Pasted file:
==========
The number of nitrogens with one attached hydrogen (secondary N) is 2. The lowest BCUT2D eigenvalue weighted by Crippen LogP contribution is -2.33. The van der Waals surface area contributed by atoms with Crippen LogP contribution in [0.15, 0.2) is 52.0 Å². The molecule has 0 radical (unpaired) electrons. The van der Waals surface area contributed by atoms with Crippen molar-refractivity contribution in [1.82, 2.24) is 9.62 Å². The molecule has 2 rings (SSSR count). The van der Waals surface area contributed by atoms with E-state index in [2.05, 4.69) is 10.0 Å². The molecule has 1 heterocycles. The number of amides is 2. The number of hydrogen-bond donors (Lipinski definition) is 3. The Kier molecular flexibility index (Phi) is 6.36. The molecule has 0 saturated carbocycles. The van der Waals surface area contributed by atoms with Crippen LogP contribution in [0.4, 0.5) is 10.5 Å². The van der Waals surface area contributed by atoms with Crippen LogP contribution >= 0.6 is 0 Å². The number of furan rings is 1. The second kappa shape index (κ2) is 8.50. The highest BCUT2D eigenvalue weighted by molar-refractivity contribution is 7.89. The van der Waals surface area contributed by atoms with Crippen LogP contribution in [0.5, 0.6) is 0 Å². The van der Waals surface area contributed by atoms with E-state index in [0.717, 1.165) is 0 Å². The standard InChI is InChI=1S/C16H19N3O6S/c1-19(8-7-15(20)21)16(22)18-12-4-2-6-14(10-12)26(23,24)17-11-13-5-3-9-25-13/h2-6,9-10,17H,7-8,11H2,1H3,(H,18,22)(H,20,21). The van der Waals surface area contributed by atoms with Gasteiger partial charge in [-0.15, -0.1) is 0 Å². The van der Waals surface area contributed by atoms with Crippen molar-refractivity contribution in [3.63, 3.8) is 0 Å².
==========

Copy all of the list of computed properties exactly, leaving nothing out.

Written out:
The number of nitrogens with one attached hydrogen (secondary N) is 2. The lowest BCUT2D eigenvalue weighted by Crippen LogP contribution is -2.33. The van der Waals surface area contributed by atoms with Crippen LogP contribution in [0.15, 0.2) is 52.0 Å². The molecule has 0 radical (unpaired) electrons. The van der Waals surface area contributed by atoms with Crippen molar-refractivity contribution in [1.82, 2.24) is 9.62 Å². The molecule has 2 rings (SSSR count). The van der Waals surface area contributed by atoms with E-state index in [2.05, 4.69) is 10.0 Å². The molecule has 1 heterocycles. The number of amides is 2. The number of hydrogen-bond donors (Lipinski definition) is 3. The Kier molecular flexibility index (Phi) is 6.36. The molecule has 0 saturated carbocycles. The van der Waals surface area contributed by atoms with Crippen LogP contribution in [0.4, 0.5) is 10.5 Å². The van der Waals surface area contributed by atoms with Crippen LogP contribution >= 0.6 is 0 Å². The number of furan rings is 1. The second kappa shape index (κ2) is 8.50. The highest BCUT2D eigenvalue weighted by molar-refractivity contribution is 7.89. The van der Waals surface area contributed by atoms with Crippen LogP contribution in [0.5, 0.6) is 0 Å². The van der Waals surface area contributed by atoms with E-state index in [0.717, 1.165) is 0 Å². The standard InChI is InChI=1S/C16H19N3O6S/c1-19(8-7-15(20)21)16(22)18-12-4-2-6-14(10-12)26(23,24)17-11-13-5-3-9-25-13/h2-6,9-10,17H,7-8,11H2,1H3,(H,18,22)(H,20,21). The van der Waals surface area contributed by atoms with Gasteiger partial charge in [-0.15, -0.1) is 0 Å². The van der Waals surface area contributed by atoms with Crippen molar-refractivity contribution in [3.63, 3.8) is 0 Å².